Showing posts from November, 2009

BBC Comedy Blog: Robin Cooper Week

Rather humourous set of real phone calls between a comedian and a junk mailer.

What sort of place do I work at?

Last week, I came across the following notice in the male changing rooms at work:

It seems to be a mighty bizarre thing to do and makes me wonder what sort of person would poo all over the place like that. I can't say that I have noticed any of the stuff lying around but it makes me feel slightly queasy just thinking about the number of times that I have used those showers. And how do they know it is human faeces?

This is not the first "poo" related incident either. Last year all the towels on the towel rack outside the changing rooms (including one of mine) had to be destroyed because someone had wiped poo on a few of them. Previous to the great towel burning there was an infamous incident where someone had pooed in a cleaner's mug. At least one person seems to be on a serious bowel-related rampage. I would of thought that because the demographic of the workforce are mainly highly educated people that this sort of thing wouldn't happen but hey there can always be a rotten apple. I will be mighty peeved if they close the changing rooms though as I deperately require a shower after my daily commute.

The site management seemed to be on a mission last week as this notice appeared outside the girls' toilets near my office:

Makes me wonder what on earth the vandalism was and whether I should risk taking a peek.

The following notice appeared in the men's toilet near my office ages ago, after a few weeks where the toilets kept getting blocked:

I think the bit at the bottom that is unclear says "What about the poo?"

Very funny but I think good old site management hadn't cleared the blockage correctly the first time and thats why it kept getting blocked.

Splitting Time from Space—New Quantum Theory Topples Einstein's Spacetime

Splitting Time from Space—New Quantum Theory Topples Einstein's Spacetime: Scientific American: "Was Newton right and Einstein wrong? It seems that unzipping the fabric of spacetime and harking back to 19th-century notions of time could lead to a theory of quantum gravity."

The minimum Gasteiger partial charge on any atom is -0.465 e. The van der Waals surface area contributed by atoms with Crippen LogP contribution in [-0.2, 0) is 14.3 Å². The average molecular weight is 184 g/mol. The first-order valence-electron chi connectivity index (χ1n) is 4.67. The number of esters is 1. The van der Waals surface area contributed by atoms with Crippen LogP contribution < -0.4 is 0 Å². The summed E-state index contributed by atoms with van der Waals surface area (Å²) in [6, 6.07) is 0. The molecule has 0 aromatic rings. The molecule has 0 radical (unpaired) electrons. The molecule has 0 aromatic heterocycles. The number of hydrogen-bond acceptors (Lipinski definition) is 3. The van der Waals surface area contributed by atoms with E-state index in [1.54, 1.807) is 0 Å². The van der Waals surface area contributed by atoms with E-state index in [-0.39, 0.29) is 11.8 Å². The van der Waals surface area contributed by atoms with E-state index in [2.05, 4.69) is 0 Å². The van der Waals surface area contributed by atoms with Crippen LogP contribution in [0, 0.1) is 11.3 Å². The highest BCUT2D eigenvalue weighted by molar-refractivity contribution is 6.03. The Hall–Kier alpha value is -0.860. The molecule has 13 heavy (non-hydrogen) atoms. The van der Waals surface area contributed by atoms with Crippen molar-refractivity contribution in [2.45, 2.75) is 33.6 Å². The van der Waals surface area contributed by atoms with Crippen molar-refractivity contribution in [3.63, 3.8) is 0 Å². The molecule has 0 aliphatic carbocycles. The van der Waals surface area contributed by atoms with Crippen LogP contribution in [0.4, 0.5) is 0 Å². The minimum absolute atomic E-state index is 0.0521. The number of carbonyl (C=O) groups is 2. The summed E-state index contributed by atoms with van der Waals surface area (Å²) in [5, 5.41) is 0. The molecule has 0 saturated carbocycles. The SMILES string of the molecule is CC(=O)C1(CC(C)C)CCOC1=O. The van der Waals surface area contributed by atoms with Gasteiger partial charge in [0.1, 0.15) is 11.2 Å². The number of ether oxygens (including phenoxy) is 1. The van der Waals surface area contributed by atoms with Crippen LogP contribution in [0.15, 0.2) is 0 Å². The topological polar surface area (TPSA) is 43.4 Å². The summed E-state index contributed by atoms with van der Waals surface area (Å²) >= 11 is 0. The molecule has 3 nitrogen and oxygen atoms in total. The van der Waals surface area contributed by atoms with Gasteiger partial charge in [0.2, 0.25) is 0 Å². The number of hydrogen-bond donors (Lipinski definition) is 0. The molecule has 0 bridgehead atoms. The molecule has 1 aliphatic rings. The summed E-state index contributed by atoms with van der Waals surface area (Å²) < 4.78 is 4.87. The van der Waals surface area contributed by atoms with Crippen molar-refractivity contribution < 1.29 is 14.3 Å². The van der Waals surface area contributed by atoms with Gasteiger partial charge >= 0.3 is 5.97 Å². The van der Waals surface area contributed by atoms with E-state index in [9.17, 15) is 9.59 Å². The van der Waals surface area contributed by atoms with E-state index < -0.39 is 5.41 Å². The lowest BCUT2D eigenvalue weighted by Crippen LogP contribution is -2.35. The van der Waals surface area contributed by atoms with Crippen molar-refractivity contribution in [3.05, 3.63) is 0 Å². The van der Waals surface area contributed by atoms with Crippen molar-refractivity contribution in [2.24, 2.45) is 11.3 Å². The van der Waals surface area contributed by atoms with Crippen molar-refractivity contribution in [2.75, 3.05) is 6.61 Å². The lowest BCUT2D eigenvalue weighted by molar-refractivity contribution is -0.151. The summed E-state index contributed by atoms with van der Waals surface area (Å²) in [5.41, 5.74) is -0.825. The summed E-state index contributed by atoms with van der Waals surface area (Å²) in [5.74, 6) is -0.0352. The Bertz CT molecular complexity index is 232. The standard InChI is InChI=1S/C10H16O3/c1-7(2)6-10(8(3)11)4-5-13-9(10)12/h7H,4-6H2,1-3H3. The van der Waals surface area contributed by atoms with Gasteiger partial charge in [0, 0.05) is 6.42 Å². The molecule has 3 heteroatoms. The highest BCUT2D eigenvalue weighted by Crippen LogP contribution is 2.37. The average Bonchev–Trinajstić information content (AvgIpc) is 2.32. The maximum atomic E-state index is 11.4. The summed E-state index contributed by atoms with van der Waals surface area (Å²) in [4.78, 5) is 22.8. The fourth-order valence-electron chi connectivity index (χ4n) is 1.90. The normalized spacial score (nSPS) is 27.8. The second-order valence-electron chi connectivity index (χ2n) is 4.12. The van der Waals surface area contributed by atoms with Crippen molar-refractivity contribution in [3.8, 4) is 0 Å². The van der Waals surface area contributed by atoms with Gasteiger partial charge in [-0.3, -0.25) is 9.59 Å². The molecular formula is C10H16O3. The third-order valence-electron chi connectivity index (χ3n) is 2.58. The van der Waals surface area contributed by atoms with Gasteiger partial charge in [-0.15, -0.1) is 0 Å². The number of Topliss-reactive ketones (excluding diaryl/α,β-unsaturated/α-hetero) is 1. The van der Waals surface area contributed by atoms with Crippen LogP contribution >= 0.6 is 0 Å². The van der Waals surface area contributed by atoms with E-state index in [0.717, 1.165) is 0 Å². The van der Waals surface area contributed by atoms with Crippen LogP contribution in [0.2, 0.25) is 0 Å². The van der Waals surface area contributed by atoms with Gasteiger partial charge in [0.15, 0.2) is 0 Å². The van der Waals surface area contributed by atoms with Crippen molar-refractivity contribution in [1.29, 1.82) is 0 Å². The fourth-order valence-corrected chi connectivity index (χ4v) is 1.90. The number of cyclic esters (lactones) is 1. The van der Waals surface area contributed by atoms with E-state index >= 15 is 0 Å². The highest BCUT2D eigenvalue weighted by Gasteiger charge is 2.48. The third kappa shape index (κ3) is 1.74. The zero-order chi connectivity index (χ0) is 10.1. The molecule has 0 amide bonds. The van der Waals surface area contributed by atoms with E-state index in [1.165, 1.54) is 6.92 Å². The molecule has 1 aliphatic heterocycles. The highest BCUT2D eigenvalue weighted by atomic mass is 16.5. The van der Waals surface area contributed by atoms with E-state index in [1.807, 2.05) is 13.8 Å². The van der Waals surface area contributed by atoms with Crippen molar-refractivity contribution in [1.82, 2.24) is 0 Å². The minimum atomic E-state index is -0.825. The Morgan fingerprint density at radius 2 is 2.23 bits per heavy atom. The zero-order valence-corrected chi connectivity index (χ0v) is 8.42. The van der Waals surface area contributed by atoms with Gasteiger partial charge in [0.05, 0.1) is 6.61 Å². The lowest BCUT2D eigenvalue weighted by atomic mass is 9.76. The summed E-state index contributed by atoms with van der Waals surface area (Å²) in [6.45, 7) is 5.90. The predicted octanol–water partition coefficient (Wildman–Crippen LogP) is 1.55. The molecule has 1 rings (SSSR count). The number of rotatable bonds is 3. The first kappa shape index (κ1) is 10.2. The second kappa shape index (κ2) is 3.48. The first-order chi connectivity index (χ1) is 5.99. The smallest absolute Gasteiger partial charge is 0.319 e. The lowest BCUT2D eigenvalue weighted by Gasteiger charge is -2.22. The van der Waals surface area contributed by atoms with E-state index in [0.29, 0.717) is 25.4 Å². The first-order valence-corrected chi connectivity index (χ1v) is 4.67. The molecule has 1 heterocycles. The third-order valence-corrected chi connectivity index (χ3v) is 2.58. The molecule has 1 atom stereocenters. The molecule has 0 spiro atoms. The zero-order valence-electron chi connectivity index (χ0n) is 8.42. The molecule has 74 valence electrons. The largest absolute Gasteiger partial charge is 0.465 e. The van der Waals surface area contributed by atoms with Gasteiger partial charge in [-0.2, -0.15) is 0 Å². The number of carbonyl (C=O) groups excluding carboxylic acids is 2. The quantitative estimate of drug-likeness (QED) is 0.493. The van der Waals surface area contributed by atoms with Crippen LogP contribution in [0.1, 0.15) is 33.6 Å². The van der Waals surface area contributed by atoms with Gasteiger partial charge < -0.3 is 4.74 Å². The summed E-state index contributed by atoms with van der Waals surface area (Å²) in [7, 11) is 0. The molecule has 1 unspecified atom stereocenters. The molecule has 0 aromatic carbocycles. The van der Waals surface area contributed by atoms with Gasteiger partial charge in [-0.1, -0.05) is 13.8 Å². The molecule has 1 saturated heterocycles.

Glad that people are continuing to come up with ideas for quantum gravity that avoid the over-parameterisation of string theory. I still like the sound of "Loop quantum gravity", I wonder how that is getting on.

Plotting a correlation matrix with ggplot2

This is a decent description on a decent way to display the results of multpile correlations in R using ggplot2.

Nationwide statement to QIF Format

Nationwide recently closed down the ability to get OFX statement files. These files were used to get transaction information into Microsoft Money and many other bits of accounting software. You can read more about it at the website.

I needed to find a way round this so that I could continue using Gnucash without resorting to typing everything in. Looking around I notices that the QIF format was pretty simple and so I have written two scripts:

  1. A Nationwide credit card statement to QIF converter

  2. A Nationwide flexaccount statement to QIF converter

They are tested to work on both OS X and Linux and have zero requirements.

Lets hope that Nationwide sort themselves out and produce a better way to do this.


  • Download the full statement in csv format from Nationwide

  • Download the relevant script into the same directory

  • Make the script executable: chmod +x

  • Create the QIF file: ./ NWCreditOct2009.csv > NWCreditOct2009.qif

  • Use the QIF file in your accounting application

Further Notes

Both simple scripts are variations of each other to adjust for the different columns and are written in awk. I have never done anything in awk before so it is likely that it is not the most efficient, but it works and I did enjoy learnig the basics.


I just noticed that someone has produced a Nationwide to OFX converter which would also produce files that can be used in Gnucash etc.

Trying to organise my library of PDF papers

I have recently been trying to find a better way to organise the library of papers I have got in the form of PDFs. I have tried two recently: Mendeley research networks and papers.


Papers is a superslick OS X application that I have trialled a couple of times. A few of my colleagues use it and it really is well designed and easy to use. What is especially powerful is that you can search for papers, download the pdf and have it put in your library all within the application. Another useful feature is that you can drag and drop pdfs into it and it will go out and get all the correct annotation information for you. It currently costs €29 or $42.

Mendeley research networks